Foundations, major donors tackle nation’s nursing shortage
As more nurses leave their jobs in hospitals and health-care centers, foundations are pouring millions of dollars into efforts to ensure that more stay in the profession and get more out of the job than just the applause and pats on the back they got during the bleakest days of the pandemic.
Philanthropic pledges announced this year to help nurses and the nursing profession include:
— A $125 million donation in February from Leonard Lauder, heir to the Estee Lauder cosmetics fortune, to the University of Pennsylvania to create a tuition-free program that eventually will train 40 nurses a year. The gift is designed to extend for decades.
— United Health Foundation, which said in June it would devote $100 million to finance the training of 10,000 nursing and other clinical students who are people of color or have low incomes
— In June, the Robert Wood Johnson Foundation added $3.8 million to its Future of Nursing campaign, a 10-year effort run with AARP and the AARP Foundation that has made nearly $70 million in grants. The latest grant installment will focus on improving access to care and attracting people of diverse racial and ethnic backgrounds to the nursing work force.
— The American Nurses Foundation announced in May its $19 million commitment, which the nonprofit hopes can help make nurses’ lives easier and improve their ability to provide top-notch health care. Projects include programming robots to take care of some of the routine aspects of nursing and providing extra training to nurses before they are thrown into the pell-mell of the hospital floor or busy clinic.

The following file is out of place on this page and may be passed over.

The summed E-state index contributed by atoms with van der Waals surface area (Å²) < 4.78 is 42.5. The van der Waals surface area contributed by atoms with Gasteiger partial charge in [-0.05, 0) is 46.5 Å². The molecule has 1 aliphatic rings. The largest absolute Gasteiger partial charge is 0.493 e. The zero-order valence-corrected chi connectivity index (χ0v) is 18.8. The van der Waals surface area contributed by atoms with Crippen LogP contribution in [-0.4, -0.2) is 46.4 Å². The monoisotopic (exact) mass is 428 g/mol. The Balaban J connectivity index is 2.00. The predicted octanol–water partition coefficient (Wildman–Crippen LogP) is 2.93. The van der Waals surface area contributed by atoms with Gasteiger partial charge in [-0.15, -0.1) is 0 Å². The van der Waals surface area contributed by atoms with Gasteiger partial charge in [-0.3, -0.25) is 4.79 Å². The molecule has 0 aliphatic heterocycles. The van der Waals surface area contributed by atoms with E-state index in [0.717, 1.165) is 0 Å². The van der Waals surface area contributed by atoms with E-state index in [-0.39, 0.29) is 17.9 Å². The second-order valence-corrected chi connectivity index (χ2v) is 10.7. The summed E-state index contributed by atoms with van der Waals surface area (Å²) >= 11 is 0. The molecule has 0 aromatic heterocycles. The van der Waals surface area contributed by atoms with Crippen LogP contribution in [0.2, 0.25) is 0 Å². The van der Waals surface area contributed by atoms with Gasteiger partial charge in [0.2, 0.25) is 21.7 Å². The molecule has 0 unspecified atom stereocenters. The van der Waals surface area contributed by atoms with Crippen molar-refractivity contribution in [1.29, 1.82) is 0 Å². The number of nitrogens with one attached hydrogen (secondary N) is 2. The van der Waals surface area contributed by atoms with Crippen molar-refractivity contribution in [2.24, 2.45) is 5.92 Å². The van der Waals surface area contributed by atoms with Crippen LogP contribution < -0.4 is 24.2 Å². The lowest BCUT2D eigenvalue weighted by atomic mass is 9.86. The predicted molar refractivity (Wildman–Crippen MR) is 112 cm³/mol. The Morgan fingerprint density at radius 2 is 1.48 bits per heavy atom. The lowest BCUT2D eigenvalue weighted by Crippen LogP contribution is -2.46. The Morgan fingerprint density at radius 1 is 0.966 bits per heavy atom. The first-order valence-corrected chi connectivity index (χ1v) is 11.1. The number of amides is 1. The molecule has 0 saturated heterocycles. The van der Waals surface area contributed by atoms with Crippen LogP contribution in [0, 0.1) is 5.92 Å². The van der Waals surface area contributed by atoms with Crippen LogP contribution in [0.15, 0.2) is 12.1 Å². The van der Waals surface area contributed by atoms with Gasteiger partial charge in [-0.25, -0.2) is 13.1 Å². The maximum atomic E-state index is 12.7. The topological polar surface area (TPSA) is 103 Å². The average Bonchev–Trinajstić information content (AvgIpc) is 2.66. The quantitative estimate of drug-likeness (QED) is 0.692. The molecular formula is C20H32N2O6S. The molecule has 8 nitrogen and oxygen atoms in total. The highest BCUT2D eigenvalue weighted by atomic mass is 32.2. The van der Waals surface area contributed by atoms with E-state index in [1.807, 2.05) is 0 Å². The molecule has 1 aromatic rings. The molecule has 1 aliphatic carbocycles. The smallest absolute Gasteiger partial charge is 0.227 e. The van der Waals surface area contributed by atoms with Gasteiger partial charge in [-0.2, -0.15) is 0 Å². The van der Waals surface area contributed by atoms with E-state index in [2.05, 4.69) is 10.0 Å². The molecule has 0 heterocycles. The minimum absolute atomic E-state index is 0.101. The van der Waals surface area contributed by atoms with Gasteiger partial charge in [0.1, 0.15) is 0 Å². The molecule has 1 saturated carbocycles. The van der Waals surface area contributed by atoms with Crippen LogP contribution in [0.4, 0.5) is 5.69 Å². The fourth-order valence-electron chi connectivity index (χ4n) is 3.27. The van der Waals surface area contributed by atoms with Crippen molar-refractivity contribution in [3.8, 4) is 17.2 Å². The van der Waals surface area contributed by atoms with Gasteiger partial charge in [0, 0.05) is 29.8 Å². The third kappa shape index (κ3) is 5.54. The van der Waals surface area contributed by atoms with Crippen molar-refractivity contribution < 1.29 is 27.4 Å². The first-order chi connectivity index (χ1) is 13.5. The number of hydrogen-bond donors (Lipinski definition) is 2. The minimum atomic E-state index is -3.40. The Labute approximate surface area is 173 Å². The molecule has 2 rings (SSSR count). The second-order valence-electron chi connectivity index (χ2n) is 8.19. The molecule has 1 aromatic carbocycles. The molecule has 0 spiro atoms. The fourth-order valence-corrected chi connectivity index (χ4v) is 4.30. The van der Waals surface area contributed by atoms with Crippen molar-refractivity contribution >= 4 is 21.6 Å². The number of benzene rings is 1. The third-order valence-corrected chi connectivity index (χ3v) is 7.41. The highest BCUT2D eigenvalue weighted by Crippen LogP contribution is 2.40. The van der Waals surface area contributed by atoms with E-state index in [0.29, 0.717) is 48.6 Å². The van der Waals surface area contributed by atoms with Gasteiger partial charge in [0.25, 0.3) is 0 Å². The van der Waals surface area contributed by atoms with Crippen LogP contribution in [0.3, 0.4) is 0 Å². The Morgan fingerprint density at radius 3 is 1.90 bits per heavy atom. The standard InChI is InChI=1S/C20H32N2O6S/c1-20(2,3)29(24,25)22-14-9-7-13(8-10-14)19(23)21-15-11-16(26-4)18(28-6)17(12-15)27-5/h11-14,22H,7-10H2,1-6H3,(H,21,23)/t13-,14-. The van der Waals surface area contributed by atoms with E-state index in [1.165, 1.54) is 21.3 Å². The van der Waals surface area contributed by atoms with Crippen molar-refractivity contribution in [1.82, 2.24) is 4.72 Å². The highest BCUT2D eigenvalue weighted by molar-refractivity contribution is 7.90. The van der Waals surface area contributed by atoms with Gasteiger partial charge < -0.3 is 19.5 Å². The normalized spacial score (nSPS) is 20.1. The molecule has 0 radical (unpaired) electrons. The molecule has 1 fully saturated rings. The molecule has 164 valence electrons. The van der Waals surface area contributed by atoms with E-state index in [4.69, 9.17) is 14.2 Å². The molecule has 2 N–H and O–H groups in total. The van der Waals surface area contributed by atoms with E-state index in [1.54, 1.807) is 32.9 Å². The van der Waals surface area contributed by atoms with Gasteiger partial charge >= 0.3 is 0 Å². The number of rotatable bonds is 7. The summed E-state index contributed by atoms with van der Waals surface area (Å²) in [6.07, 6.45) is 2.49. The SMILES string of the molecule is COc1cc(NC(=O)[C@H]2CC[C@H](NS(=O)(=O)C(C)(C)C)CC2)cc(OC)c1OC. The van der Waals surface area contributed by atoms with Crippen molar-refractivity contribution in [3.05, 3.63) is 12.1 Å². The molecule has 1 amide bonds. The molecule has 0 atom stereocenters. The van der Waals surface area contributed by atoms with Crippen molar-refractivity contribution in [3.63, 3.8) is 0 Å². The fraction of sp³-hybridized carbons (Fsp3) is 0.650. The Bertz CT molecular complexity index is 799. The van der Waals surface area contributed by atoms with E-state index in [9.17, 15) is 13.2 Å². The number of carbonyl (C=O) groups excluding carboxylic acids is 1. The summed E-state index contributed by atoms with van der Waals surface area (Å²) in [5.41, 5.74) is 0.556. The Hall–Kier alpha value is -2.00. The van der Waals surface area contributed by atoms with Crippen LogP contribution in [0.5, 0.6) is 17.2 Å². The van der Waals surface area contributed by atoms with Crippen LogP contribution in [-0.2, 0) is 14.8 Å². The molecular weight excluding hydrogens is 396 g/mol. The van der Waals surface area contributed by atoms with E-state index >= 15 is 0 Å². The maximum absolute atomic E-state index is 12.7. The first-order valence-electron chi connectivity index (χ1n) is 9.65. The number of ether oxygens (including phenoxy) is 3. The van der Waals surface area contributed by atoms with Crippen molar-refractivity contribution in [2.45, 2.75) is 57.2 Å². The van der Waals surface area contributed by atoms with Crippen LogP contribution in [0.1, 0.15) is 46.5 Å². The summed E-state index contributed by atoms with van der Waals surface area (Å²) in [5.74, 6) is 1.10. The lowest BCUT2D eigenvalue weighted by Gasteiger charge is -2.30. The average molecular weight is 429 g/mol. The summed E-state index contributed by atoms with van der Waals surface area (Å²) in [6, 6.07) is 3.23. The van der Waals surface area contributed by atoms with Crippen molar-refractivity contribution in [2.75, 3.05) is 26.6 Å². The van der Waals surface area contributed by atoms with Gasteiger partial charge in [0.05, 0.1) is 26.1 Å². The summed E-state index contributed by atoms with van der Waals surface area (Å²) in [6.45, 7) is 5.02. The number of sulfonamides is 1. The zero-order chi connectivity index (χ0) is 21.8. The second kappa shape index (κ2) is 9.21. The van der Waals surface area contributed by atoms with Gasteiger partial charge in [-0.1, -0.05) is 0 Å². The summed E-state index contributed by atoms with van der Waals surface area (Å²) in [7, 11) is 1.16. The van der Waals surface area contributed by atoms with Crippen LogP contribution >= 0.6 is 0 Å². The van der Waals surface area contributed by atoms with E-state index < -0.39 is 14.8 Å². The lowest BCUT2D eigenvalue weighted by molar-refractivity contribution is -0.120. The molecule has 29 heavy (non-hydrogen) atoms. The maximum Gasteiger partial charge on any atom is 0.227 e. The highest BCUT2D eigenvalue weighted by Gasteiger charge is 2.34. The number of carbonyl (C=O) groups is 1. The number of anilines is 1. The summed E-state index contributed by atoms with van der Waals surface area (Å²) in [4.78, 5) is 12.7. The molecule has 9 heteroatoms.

That extra instruction could have helped nurses like Muroo Hamed, who worked grueling hours in difficult circumstances through the early stages of the pandemic. Fresh out of nursing school and on the COVID-19 ward at Advocate Lutheran General Hospital in Illinois, Hamed was struck with fear. The building was on lockdown, frustrated patients were isolated from their loved ones, and Hamed and her exhausted colleagues re-used their protective masks for days, worried that supplies would run out.
Afraid of infecting her family, Hamed slept in her parents’ basement between shifts for the first nine months of the pandemic. What kept her from quitting, she says, were the patients. Sitting beside patients who were barely hanging on, she realized that she was the last person who would hold their hand before they died. Providing the medical and emotional support they needed was a lot different than the exercises and simulations she had completed in school.
“It’s a real patient, a real human being with real emotions and feelings,” she says. “If I make a mistake, it can harm the patient, versus just getting a bad grade on a test.”